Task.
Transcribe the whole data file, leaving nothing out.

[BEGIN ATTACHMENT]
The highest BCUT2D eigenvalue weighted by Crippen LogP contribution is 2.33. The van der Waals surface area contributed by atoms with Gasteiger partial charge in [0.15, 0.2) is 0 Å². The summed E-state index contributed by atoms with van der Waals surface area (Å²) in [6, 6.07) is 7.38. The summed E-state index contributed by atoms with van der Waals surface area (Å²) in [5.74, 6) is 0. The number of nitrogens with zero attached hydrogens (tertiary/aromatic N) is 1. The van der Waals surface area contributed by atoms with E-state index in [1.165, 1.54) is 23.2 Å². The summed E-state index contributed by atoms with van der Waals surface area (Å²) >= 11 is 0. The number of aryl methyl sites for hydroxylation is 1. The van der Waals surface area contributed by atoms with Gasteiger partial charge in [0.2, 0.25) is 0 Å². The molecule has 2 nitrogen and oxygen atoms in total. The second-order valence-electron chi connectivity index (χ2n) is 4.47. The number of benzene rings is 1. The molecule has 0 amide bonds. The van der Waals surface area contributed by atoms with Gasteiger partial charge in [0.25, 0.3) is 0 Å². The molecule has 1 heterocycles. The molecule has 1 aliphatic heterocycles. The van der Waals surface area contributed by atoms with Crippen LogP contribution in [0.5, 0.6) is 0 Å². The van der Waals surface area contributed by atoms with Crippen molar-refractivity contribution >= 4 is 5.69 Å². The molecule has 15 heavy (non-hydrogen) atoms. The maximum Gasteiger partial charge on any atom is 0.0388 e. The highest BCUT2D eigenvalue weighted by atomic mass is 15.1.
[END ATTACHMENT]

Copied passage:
The highest BCUT2D eigenvalue weighted by Crippen LogP contribution is 2.33. The van der Waals surface area contributed by atoms with Gasteiger partial charge in [0.15, 0.2) is 0 Å². The summed E-state index contributed by atoms with van der Waals surface area (Å²) in [6, 6.07) is 7.38. The summed E-state index contributed by atoms with van der Waals surface area (Å²) in [5.74, 6) is 0. The number of nitrogens with zero attached hydrogens (tertiary/aromatic N) is 1. The van der Waals surface area contributed by atoms with E-state index in [1.165, 1.54) is 23.2 Å². The summed E-state index contributed by atoms with van der Waals surface area (Å²) >= 11 is 0. The number of aryl methyl sites for hydroxylation is 1. The van der Waals surface area contributed by atoms with Gasteiger partial charge in [0.2, 0.25) is 0 Å². The molecule has 2 nitrogen and oxygen atoms in total. The second-order valence-electron chi connectivity index (χ2n) is 4.47. The number of benzene rings is 1. The molecule has 0 amide bonds. The van der Waals surface area contributed by atoms with Gasteiger partial charge in [0.25, 0.3) is 0 Å². The molecule has 1 heterocycles. The molecule has 1 aliphatic heterocycles. The van der Waals surface area contributed by atoms with Crippen LogP contribution in [0.5, 0.6) is 0 Å². The van der Waals surface area contributed by atoms with Crippen molar-refractivity contribution >= 4 is 5.69 Å². The molecule has 15 heavy (non-hydrogen) atoms. The maximum Gasteiger partial charge on any atom is 0.0388 e. The highest BCUT2D eigenvalue weighted by atomic mass is 15.1.